The Tiger Barb fish is not only bright and cheerful in terms of its appearance, but it has a colorful and attractive personality as well. With an easy to moderate care level and slightly aggressive temperament, they may seem intimidating but in reality, are not that hard to care for. If cared for properly, the tiger barb lifespan can easily be around five to seven years.
If you are someone who is interested in adding Tiger Barb fish to your tank, this article will serve as the perfect guide for you. From what they look like to what they eat and the tank requirements, we will cover every aspect of Tiger Barb keeping in a comprehensive manner.
What Does The Tiger Barb Look Like?
In terms of size, the Tiger Barb is very small as the tiger barb size can reach a maximum length of two point five inches only. They resemble spear points due to their triangle-shaped snouts and wider bodies. The female tiger barb is larger than the male ones and their bodies are rounder. The male barb fish on the other hand are brightly colored as compared to the females.
The Tiger Barbs come in a number of different color variations. The most commonly occurring colors include red and silver. Green Tiger Barb and Gold Tiger Barb are also popular. Some of them have a band-like pattern on their body whereas there are other variations that don’t have the bands at all.
If you are looking for a white-colored Tiger Barb, the Albino Tiger Barb will be a great choice for you. They have an off white cream colored body that is covered with white bands.
What Are The Optimal Tank Conditions For A Tiger Barb?
The natural tiger barb habitat includes lakes, swamps, and water streams. Therefore, they can adapt to both low as well as high light conditions with ease. But since they like acidic water, they love to stay in shallow waters.
The Tiger Barb is extremely tolerant when it comes to water temperature. The ideal temperature range is between seventy-five to eighty-two degrees Fahrenheit but they are capable of adapting to temperature till the limit of sixty-five degrees Fahrenheit with ease.
The optimal pH level for a Tiger Barb tank is between six to eight. Since their natural habitat comprises of freely flowing water, maintaining a slight current in the tank water is also recommended.
In terms of nature and activity level, the Tiger Barb fish is very active. It loves to swim around in the tank. Although some plants are necessary as they provide shelter and also breeding space. But the tank should not be over packed with plants that take up too much space and don’t allow the fish to swim as desired.
Having an aquarium hood for the Tiger Barb tank is absolutely necessary. Due to their active and slightly mischievous nature, it is natural for them to try to jump out of the tank. The hood prevents any such attempts and safely confines them to the tank.
What Should Tiger Barb Be Fed?
Many people seem to be confused when it comes to tiger barb feeding. Tiger Barb is an algae eater. Therefore, adding them to your tank means you will not be facing the issue of algae bloom anymore. But other than algae, they also love to feed on worms and smaller invertebrates.
Frozen food and pellets that are easily available via pet stores can also be used to feed them. But when feeding the Tiger Barb fish, try to add some variety to their diet as this is essential for their overall health.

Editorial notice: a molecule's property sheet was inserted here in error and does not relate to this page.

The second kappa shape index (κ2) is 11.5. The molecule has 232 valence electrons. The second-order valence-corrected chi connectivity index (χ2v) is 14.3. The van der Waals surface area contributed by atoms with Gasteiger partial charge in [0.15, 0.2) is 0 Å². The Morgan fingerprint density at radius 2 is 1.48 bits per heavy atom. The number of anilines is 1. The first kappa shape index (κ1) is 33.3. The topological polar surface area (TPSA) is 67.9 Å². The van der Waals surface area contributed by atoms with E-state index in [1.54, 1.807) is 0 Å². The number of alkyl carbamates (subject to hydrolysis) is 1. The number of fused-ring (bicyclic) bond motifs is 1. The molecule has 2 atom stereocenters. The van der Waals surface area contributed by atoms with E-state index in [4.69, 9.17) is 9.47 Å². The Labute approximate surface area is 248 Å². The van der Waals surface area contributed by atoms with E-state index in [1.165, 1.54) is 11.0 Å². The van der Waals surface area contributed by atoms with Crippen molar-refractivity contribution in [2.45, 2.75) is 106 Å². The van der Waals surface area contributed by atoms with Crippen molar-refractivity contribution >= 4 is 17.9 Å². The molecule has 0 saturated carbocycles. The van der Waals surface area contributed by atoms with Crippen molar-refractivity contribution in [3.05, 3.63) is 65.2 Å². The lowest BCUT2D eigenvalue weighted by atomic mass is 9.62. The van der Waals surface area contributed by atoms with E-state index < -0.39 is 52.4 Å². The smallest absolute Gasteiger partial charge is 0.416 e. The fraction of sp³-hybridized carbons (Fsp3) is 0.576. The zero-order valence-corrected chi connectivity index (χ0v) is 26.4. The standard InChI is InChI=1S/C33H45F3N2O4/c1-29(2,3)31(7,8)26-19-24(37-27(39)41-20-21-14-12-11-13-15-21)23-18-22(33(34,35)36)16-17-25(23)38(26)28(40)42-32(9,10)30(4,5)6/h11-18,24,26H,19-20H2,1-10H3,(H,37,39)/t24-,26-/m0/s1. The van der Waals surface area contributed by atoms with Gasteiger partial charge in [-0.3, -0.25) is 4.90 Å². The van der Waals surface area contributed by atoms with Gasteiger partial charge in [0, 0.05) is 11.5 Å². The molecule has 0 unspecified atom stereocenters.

Some Tiger Barbs may also feed on the plants you place inside the aquarium tank. Therefore, make sure you add plants that are tolerant and fast-growing. Java fern, Dwarf hair grass, and water wisteria are highly recommended in this regard.
What Fish Can Be Kept With Tiger Barbs?
Overall the Tiger Barb fish is a playful and active fish. But it does have the tendency to get aggressive at times. Tiger Barb is best kept with other barb fish varieties. Cherry Barbs, Tinfoil Barbs, and Rosy Barbs are some of the best tiger barbs tank mates.
If you want to keep your Tiger Barbs with species other than the Barb fish, you should always consider fish that are smaller in size just like the Tiger Barb itself. Fish with small-sized fins are highly recommended because Tiger Barbs have a bad reputation for being fin nippers.
Some fish species that tend to do well when sharing a tank with Tiger Barbs include Pictus Fish, Corydoras Fish, Tetras, and even Plecos. Clown Loaches are also recommended as both of these fish species get along very well.
You may add some fish with longer fins to the same tank-like the Tiger Barbs. But this will surely increase the likelihood of Tiger Barbs nipping their fins. Although fin nipping does not cause any physical harm or injury, it does cause stress to the fellow fish.
By nature, the tiger barbs in the wild like to live in schools. Therefore, if you keep only one Tiger Barb or add a pair of tiger barb fish in your tank, it will not be enough. The fish will survive, but they will not be as playful or active as they naturally are.
Should You Consider Adding Tiger Barb To Your Tank?
Yes! Tiger Barb is an amazing fish species that is not only pleasant due to its beauty and aesthetics but is also a sight to see in a tank as a result of its playful nature. It has a moderate care level and other than the fin nipping issue. Tiger barb tank mates have nothing else to be worried about.
The tiger barb tank size should be large so they can be kept in a group and have plenty of room to swim around. They are surely one of the most recommended fish for community tanks.